My mother has brown eyes and my father and I have green eyes. How does that work? Answer, Mum was a heterozygote.
No this is not some deadly disease, it simply means that on one chromosome she has the dominant gene for brown eyes, and on the other she has the recessive green / blue eye gene.
Mendelian genetics explains how plants and animals inherit traits from their parents and has been used by AHRI researcher Dr. Roberto Busi to show why it is a good idea to rotate herbicides.
This study showed that Sakura® (pyroxasulfone, Zidua® in U.S.A) resistance is inherited as a single gene. Roberto crossed highly multiple resistant ryegrass with susceptible ryegrass and found that the progeny was less resistant to a range of herbicides than the resistant parent. This was because the progeny were heterozygotes.
It’s a pretty simple message, herbicide rotation is a good idea to prolong the life of herbicides.
Are you struggling to remember the difference between a homozygote and a heterozygote?
We need to start with a spot of revision!
Those of you who studied biology will remember the story of Mendel’s peas.
Mendel crossed peas with yellow seeds with peas that had green seeds. The f1 (first progeny) all had yellow seeds. When he studied the f2 (second progeny) he observed a 3:1 ratio of peas with yellow : green seeds. Is it coming back to you?
The Yellow seed gene (Y) is dominant. In this example the f1 generation are all heterozygotes (“hetero” just means different i.e. YG) and consequently all seeds present as yellow. The f2 generation produces 25% yellow homozygotes (“homo” means the same, i.e. YY), 50% Heterozygotes (YG, yellow seeds), and 25% Green homozygotes (GG, green seeds).
Enter the amazing Roberto Busi.
By understanding how Sakura® resistance is inherited, Roberto can demonstrate the benefits of rotating herbicides. In North America pyroxasulfone is marketed as Zidua®, in Australia it is called Sakura®.
Roberto started with ryegrass that was already resistant to trifluralin, metolachlor, sulfonyl urea and ACCase (grass selective) herbicides. It is likely that this resistance is due to enhanced metabolism. He exposed this ryegrass to three recurrent selections with Sakura® (pyroxasulfone) and evolved resistance to Sakura®. He then sprayed these with a high rate of Sakura®. The high rate (double label rate) of Sakura® killed the heterozygous and susceptible ryegrass plants leaving him with only homozygous (RR) plants. These plants were crossed with susceptible ryegrass (SS).
The really good news was that the heterozygous f1 plants (RS) were more susceptible to Sakura® and a range of other herbicides than the homozygous (RR) parents. The RS plants still possessed some low level resistance but not as much as the homozygous parents.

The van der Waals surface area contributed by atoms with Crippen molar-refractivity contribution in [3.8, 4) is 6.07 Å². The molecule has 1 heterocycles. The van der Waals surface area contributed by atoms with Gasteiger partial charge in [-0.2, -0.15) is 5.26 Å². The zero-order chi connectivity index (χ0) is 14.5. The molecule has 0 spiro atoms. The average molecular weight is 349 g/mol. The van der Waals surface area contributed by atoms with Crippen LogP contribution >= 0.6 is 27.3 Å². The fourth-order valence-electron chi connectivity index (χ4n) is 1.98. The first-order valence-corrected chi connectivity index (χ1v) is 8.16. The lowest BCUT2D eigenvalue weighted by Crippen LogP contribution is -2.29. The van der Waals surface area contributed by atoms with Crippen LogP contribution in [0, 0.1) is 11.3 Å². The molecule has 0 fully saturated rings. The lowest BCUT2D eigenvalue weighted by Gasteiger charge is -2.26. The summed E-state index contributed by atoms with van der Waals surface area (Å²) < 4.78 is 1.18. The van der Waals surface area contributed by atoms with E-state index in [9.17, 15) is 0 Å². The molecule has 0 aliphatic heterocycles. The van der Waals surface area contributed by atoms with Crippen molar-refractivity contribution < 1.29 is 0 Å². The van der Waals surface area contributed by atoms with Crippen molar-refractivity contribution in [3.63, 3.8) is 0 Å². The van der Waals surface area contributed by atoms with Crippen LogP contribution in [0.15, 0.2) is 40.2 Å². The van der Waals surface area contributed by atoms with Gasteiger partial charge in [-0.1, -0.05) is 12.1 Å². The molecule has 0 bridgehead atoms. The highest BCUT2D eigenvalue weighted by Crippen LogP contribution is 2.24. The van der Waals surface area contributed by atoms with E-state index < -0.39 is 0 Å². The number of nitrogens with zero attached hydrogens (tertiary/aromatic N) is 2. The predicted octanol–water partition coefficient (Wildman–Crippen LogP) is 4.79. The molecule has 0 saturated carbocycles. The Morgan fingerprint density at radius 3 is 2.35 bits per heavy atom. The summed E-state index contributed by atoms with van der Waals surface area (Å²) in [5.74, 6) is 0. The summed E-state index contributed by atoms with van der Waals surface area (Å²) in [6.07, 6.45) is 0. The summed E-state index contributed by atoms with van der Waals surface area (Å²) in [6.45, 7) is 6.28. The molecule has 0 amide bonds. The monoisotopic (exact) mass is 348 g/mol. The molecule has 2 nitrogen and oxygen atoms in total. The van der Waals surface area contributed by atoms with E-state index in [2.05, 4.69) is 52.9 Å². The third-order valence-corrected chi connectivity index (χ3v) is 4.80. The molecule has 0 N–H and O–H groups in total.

The graph below shows that the multiple resistant population (MR) has high levels of resistance to five common pre-emergent herbicides (green bars). When this multiple resistant ryegrass was crossed with susceptible ryegrass the progeny (f1, purple bars) were less resistant than the parent (green bars). This was particularly the case for Boxer Gold® (prosulfocarb) where the f1 became very susceptible to this herbicide.
We need to keep in mind that this was achieved in the laboratory and Roberto crossed the resistant plants with plants that were completely susceptible. In the field completely susceptible ryegrass are rare. However, this research does show the value of rotating herbicides, particularly for regions with relatively low resistance levels.
What does this mean for herbicide rotation in the field?
A single spray with Sakura® in the field is likely to result in some resistant survivors. This small number of survivors are most likely to cross pollinate with the susceptible individuals around them creating heterozygous (RS) plants.
1. Don’t rotate herbicide
If this population was sprayed with Sakura® for several years in a row the population would become enriched and end up with many homozygous (RR) plants with high level resistance. These plants are likely to be cross-resistant to the other pre-emergent herbicides such as Boxer Gold® and Triallate.
2. Rotate herbicides
Rotating to an alternative herbicide such as Boxer Gold® is a good idea because, as Roberto has demonstrated, the heterozygous (RS) plants will be controlled with Boxer Gold® and the resistant genes may not persist in the population.
Rotating herbicides is a good idea.
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